It’s an interesting dilemma: Life insurance firms in Asia have strong recruitment needs, but are facing increased staff costs.
The life insurance sector seems to be booming, if the recent results of two prominent Asian players are anything to go by. AIA’s half-year profits rose 24 per cent to US$1.31bn due in part to new business generated in life insurance, especially in Hong Kong, Singapore and China. And Great Eastern (GE) reported a 58 per cent jump in Q2 profits, thanks to strong underwriting.
Given the decent results of these two large firms, what’s the recruitment outlook over the rest of the year?
Hiring boom, but…
Life insurance hiring is active due to increased business flowing into the Asian markets, says Michael Lau, consultant, PeopleSearch Hong Kong. “This will continue to support market growth and along with it a strong staffing need,” he adds.
High demand for staff is in part fuelled by the Hong Kong government allowing employees to choose their pension providers under new regulations that will be implemented in July next year. Lau says: “This has resulted in insurance firms hiring aggressively to reap the benefits of this opportunity.”‘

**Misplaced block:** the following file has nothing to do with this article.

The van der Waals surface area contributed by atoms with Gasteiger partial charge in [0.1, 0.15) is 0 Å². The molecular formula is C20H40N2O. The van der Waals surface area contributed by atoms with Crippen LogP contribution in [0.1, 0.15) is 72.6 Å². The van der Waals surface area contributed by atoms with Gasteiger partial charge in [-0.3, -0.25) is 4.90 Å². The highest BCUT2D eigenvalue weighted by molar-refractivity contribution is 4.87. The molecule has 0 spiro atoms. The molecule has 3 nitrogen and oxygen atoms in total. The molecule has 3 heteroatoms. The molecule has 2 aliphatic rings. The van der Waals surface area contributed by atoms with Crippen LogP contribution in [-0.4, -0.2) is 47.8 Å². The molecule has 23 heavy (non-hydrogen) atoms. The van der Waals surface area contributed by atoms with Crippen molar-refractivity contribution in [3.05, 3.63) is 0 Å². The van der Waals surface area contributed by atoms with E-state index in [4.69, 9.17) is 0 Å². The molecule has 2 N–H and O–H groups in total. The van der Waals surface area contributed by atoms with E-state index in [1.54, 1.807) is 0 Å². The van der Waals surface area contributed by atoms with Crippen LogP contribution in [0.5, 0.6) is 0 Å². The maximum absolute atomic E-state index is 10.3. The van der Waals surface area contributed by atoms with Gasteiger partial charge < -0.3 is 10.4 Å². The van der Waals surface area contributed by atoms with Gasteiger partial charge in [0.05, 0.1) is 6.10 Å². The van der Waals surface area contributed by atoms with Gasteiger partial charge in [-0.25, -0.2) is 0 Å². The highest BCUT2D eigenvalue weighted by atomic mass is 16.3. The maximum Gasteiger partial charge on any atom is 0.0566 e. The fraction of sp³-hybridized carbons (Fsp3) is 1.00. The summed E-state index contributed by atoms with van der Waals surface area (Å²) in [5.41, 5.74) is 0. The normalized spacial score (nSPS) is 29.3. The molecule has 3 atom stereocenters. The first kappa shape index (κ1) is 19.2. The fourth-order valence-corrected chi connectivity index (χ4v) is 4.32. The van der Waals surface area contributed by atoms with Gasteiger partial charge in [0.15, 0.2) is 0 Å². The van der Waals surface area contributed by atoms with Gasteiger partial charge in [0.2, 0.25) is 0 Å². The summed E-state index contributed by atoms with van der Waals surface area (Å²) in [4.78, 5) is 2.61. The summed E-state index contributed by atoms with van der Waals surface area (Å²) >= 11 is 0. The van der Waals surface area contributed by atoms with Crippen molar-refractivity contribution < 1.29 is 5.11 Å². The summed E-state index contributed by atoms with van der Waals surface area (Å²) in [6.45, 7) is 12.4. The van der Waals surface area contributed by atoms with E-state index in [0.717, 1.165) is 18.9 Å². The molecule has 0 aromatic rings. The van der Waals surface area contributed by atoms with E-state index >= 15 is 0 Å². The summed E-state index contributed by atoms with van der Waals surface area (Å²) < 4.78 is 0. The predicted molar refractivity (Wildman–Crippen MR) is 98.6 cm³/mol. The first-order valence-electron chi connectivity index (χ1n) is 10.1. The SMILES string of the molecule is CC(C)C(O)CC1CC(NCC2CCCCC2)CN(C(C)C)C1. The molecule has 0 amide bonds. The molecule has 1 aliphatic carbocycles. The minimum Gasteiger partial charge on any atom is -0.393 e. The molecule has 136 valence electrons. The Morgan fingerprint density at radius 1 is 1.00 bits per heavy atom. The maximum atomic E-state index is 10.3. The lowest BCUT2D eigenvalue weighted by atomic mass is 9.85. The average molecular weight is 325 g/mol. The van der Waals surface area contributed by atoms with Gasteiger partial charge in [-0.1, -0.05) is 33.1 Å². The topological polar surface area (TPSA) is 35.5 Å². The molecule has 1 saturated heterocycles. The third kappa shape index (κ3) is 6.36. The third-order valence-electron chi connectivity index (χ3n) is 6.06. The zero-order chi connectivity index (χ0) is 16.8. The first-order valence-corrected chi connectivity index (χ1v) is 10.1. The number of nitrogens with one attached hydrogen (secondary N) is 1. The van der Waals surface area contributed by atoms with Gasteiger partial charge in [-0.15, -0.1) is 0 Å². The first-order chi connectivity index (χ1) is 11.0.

But this demand will not go unchecked because firms are becoming increasingly cost conscious. Lau says even as the industry heats up, firms try to stay competitive by outsourcing cost centres and relocating business premises. “Due to this a lot of work is being streamlined, which will put a strain on the recruitment boom.”
Rising costs have certainly hit firms hard. At GE, Q2 profits rose but expenses spiked by a hefty 123 per cent to S$33.5m, thanks to higher staff costs and increased headcount, reported the Straits Times yesterday.
So who’s in demand?
Lau says growing compensation costs were caused by stiffer competition among firms in a talent-short market. In particular, he identifies business development roles and project managers as being most in demand.
Managing the cost conundrum
Insurance firms are tackling the challenge in a variety of ways, says Lau.
· They reshuffled staff to align costs more closely with the market.
· Others employ junior staff and train them from the ground up to tackle the talent shortage.
· Some firms with more immediate needs have been forced to pay high salaries. However, this makes the employment process even more protracted as firms need time to source and make market comparisons before coming to a decision.